I got two MOSFETS (STP16NF06L and IRLZ44NPbF) and they both look to be up to the job. I use the IRLZ44NPbF.
As provided in your drawing, I added a flyback diode and a 104 capacitor.
Unfortunately my Nano is soldered to a PCB and I'm having trouble getting the old BJT out of the way. So I thought I could use this ESP32 instead. I'm hoping that the 3.3V IO pin that I am using for the gate will be enough to saturate the MOSFET, and more importantly if I'm crossing voltages here... otherwise I would think I could run the pump off the 3.3V of the ESP32 instead of being off my power source (assuming my previous multimeter figures are accurate).

yes, it is my first

groundFungus:
Cap across motor optional.
Diode NOT optional.

Hi groundFungus,
Thanks for the diagram. I understand now Faraday’s Law and the purpose of the flyback diode… but why the capacitor?

The cap can prevent high frequency noise from arcing brushes from getting on the motor power supply.

kalkulate:
I'm trying to figure out how you got to 180-220 Ohm resistor for the base. I'm seeing (on my PN2222 data sheet) that I have a Hfe of

minimum 35 @ Vce=10V, Ic = 0.1mA, and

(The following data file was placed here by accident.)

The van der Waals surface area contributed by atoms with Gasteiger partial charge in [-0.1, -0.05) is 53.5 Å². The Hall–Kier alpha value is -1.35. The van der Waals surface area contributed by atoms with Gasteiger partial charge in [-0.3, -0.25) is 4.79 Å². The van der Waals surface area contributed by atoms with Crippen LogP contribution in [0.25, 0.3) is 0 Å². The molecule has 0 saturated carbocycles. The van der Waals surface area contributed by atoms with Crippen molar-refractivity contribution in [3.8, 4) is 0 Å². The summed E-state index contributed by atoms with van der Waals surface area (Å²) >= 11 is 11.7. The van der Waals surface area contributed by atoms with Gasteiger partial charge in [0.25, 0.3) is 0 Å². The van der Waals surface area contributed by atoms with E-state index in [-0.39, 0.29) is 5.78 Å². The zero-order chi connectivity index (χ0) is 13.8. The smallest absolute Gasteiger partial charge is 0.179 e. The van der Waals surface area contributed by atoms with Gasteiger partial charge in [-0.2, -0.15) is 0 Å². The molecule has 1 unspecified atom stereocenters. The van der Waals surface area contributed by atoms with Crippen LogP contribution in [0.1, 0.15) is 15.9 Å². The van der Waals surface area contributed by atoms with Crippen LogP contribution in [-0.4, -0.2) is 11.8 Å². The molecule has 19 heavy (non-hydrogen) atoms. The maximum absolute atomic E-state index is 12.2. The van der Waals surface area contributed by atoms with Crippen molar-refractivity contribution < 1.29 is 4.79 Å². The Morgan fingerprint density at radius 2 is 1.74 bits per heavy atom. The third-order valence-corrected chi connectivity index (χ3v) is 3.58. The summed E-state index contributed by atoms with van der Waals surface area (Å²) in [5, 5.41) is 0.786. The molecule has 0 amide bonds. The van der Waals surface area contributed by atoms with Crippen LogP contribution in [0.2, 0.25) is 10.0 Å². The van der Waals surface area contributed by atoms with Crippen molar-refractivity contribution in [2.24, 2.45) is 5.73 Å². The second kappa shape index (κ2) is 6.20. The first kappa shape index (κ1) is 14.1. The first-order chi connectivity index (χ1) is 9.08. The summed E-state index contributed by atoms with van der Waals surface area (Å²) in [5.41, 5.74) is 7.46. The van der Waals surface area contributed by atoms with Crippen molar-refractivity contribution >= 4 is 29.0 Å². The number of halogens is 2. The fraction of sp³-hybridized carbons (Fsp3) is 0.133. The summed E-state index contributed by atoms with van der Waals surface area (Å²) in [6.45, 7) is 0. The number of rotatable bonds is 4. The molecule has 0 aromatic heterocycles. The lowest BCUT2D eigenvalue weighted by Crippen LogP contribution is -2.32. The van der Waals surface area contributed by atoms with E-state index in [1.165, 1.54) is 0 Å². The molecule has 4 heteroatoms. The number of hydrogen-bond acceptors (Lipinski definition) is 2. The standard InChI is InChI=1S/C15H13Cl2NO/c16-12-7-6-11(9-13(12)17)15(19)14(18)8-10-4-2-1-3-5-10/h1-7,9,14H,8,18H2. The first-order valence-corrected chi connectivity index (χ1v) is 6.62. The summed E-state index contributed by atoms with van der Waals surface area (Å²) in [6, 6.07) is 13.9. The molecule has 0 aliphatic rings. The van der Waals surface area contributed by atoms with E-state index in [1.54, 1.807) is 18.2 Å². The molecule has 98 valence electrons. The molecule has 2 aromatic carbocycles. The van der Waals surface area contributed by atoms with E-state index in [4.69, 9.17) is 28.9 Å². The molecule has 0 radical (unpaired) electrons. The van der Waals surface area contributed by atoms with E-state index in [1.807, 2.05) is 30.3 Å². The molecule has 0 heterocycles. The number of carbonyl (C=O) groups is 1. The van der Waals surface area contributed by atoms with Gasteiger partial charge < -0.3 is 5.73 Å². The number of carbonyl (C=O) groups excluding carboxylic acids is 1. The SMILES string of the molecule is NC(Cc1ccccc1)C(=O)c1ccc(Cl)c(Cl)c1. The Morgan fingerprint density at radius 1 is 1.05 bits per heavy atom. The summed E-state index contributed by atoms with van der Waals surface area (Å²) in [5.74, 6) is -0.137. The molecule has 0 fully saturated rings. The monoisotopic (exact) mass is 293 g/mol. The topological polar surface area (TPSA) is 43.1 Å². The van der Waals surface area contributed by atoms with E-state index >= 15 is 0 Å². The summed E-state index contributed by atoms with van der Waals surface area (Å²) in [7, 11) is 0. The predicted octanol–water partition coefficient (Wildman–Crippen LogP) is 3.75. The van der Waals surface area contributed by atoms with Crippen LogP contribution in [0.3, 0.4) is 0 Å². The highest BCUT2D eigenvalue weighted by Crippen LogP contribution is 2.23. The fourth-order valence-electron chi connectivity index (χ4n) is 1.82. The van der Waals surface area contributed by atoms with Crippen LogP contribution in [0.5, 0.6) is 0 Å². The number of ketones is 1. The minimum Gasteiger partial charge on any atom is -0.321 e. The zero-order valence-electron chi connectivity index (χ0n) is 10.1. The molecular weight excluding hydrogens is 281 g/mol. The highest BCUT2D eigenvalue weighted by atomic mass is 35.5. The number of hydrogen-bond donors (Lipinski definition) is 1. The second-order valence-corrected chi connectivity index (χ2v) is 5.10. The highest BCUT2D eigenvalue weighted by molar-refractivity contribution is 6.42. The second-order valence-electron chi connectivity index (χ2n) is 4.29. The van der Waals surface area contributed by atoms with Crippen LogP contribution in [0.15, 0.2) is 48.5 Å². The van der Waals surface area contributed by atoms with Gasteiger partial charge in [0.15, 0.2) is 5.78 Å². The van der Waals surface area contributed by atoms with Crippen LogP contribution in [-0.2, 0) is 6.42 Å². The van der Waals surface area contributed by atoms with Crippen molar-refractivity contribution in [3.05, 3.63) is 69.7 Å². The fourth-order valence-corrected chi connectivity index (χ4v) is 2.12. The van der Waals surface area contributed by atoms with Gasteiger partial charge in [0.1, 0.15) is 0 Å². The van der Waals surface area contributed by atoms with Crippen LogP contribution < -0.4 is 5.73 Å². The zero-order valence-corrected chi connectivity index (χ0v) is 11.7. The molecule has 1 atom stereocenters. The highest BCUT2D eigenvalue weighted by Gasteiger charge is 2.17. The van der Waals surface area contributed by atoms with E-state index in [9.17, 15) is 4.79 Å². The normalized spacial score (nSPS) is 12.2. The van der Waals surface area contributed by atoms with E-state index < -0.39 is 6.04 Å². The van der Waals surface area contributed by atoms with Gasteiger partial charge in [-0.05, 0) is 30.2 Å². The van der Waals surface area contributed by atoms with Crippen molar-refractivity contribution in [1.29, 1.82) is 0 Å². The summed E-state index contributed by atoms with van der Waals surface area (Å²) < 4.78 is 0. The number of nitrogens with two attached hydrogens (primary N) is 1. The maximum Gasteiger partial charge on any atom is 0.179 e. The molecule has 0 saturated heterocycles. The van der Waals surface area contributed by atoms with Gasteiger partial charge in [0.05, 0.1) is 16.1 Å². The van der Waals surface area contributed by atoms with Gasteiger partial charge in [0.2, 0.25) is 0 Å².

minimum 100 and maximum 300 @ Vce=10V Ic=150mA

Hfe is not relevant to using a transistor for switching, as a switching transistor uses cutoff and
saturation regions of operation, not the active-forward region for which hfe is relevant.

[in active forward the base-collector junction is reverse biased, which you definitely don't want
for switching as the transistor will dissipate loads of heat]

My (likely false) logic is that I need a maximum 200mA running through my transistor (Ic), and my gain is 100, then I need 2mA on my base current (Ib)? So 5V/.002 = 2500.

Use "base current = 0.1 x collector current" for a BJT in switching circuit and you'll be good.

I'm looking forward to another late night! Thanks Everyone